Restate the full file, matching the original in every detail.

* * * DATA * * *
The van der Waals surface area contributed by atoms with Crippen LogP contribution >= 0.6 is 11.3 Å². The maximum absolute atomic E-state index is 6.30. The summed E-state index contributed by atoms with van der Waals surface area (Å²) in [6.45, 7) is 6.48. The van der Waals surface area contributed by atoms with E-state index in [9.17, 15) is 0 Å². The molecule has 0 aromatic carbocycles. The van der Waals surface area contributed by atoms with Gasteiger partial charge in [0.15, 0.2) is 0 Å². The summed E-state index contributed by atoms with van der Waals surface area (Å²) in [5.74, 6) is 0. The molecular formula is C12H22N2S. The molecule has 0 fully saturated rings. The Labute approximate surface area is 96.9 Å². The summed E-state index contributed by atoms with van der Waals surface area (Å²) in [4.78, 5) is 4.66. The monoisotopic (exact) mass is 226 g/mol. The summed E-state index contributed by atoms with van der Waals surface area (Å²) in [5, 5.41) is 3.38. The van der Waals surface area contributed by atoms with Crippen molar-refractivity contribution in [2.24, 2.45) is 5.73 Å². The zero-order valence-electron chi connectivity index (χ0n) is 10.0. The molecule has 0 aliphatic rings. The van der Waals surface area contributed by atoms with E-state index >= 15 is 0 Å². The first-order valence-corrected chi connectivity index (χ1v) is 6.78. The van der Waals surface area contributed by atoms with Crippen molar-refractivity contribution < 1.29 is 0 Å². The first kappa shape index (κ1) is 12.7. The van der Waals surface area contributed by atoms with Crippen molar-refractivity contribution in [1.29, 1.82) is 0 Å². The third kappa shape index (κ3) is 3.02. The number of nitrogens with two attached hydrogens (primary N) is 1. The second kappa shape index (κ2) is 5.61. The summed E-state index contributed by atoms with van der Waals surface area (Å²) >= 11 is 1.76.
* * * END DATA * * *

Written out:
The van der Waals surface area contributed by atoms with Crippen LogP contribution >= 0.6 is 11.3 Å². The maximum absolute atomic E-state index is 6.30. The summed E-state index contributed by atoms with van der Waals surface area (Å²) in [6.45, 7) is 6.48. The van der Waals surface area contributed by atoms with E-state index in [9.17, 15) is 0 Å². The molecule has 0 aromatic carbocycles. The van der Waals surface area contributed by atoms with Gasteiger partial charge in [0.15, 0.2) is 0 Å². The summed E-state index contributed by atoms with van der Waals surface area (Å²) in [5.74, 6) is 0. The molecular formula is C12H22N2S. The molecule has 0 fully saturated rings. The Labute approximate surface area is 96.9 Å². The summed E-state index contributed by atoms with van der Waals surface area (Å²) in [4.78, 5) is 4.66. The monoisotopic (exact) mass is 226 g/mol. The summed E-state index contributed by atoms with van der Waals surface area (Å²) in [5, 5.41) is 3.38. The van der Waals surface area contributed by atoms with Crippen molar-refractivity contribution in [2.24, 2.45) is 5.73 Å². The zero-order valence-electron chi connectivity index (χ0n) is 10.0. The molecule has 0 aliphatic rings. The van der Waals surface area contributed by atoms with E-state index >= 15 is 0 Å². The first-order valence-corrected chi connectivity index (χ1v) is 6.78. The van der Waals surface area contributed by atoms with Crippen molar-refractivity contribution < 1.29 is 0 Å². The first kappa shape index (κ1) is 12.7. The van der Waals surface area contributed by atoms with Crippen molar-refractivity contribution in [1.29, 1.82) is 0 Å². The third kappa shape index (κ3) is 3.02. The number of nitrogens with two attached hydrogens (primary N) is 1. The second kappa shape index (κ2) is 5.61. The summed E-state index contributed by atoms with van der Waals surface area (Å²) >= 11 is 1.76.